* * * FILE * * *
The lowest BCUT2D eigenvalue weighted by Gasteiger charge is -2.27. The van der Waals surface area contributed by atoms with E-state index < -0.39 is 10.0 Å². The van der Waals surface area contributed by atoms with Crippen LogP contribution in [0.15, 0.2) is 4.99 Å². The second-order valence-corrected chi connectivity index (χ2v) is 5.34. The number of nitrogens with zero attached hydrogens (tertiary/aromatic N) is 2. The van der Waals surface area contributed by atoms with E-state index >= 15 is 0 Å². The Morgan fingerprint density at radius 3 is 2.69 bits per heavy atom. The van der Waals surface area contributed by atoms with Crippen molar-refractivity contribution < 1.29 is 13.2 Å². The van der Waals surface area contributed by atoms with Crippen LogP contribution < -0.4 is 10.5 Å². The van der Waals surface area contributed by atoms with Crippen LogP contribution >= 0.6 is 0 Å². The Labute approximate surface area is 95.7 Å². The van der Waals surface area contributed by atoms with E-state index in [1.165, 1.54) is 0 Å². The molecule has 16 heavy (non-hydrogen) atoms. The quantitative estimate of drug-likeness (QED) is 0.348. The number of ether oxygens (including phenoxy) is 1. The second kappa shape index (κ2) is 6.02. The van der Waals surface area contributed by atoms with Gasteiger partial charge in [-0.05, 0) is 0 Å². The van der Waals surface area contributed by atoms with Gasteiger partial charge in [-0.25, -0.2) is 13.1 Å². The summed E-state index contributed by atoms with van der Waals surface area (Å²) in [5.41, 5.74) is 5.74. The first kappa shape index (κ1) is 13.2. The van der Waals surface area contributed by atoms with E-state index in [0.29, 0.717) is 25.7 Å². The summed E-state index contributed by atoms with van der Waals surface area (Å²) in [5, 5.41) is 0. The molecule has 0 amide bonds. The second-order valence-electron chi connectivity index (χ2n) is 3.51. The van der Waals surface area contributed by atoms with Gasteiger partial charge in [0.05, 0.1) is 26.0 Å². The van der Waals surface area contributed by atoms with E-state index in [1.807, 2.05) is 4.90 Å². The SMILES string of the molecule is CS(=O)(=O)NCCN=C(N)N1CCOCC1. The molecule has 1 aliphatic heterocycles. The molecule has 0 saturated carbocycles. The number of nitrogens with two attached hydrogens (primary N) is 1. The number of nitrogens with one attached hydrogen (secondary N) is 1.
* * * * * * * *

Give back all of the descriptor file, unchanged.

The lowest BCUT2D eigenvalue weighted by Gasteiger charge is -2.27. The van der Waals surface area contributed by atoms with E-state index < -0.39 is 10.0 Å². The van der Waals surface area contributed by atoms with Crippen LogP contribution in [0.15, 0.2) is 4.99 Å². The second-order valence-corrected chi connectivity index (χ2v) is 5.34. The number of nitrogens with zero attached hydrogens (tertiary/aromatic N) is 2. The van der Waals surface area contributed by atoms with E-state index >= 15 is 0 Å². The Morgan fingerprint density at radius 3 is 2.69 bits per heavy atom. The van der Waals surface area contributed by atoms with Crippen molar-refractivity contribution < 1.29 is 13.2 Å². The van der Waals surface area contributed by atoms with Crippen LogP contribution < -0.4 is 10.5 Å². The van der Waals surface area contributed by atoms with Crippen LogP contribution >= 0.6 is 0 Å². The Labute approximate surface area is 95.7 Å². The van der Waals surface area contributed by atoms with E-state index in [1.165, 1.54) is 0 Å². The molecule has 16 heavy (non-hydrogen) atoms. The quantitative estimate of drug-likeness (QED) is 0.348. The number of ether oxygens (including phenoxy) is 1. The second kappa shape index (κ2) is 6.02. The van der Waals surface area contributed by atoms with Gasteiger partial charge in [-0.05, 0) is 0 Å². The van der Waals surface area contributed by atoms with Gasteiger partial charge in [-0.25, -0.2) is 13.1 Å². The summed E-state index contributed by atoms with van der Waals surface area (Å²) in [5.41, 5.74) is 5.74. The first kappa shape index (κ1) is 13.2. The van der Waals surface area contributed by atoms with E-state index in [0.29, 0.717) is 25.7 Å². The summed E-state index contributed by atoms with van der Waals surface area (Å²) in [5, 5.41) is 0. The molecule has 0 amide bonds. The second-order valence-electron chi connectivity index (χ2n) is 3.51. The van der Waals surface area contributed by atoms with Gasteiger partial charge in [0.05, 0.1) is 26.0 Å². The van der Waals surface area contributed by atoms with E-state index in [1.807, 2.05) is 4.90 Å². The SMILES string of the molecule is CS(=O)(=O)NCCN=C(N)N1CCOCC1. The molecule has 1 aliphatic heterocycles. The molecule has 0 saturated carbocycles. The number of nitrogens with two attached hydrogens (primary N) is 1. The number of nitrogens with one attached hydrogen (secondary N) is 1.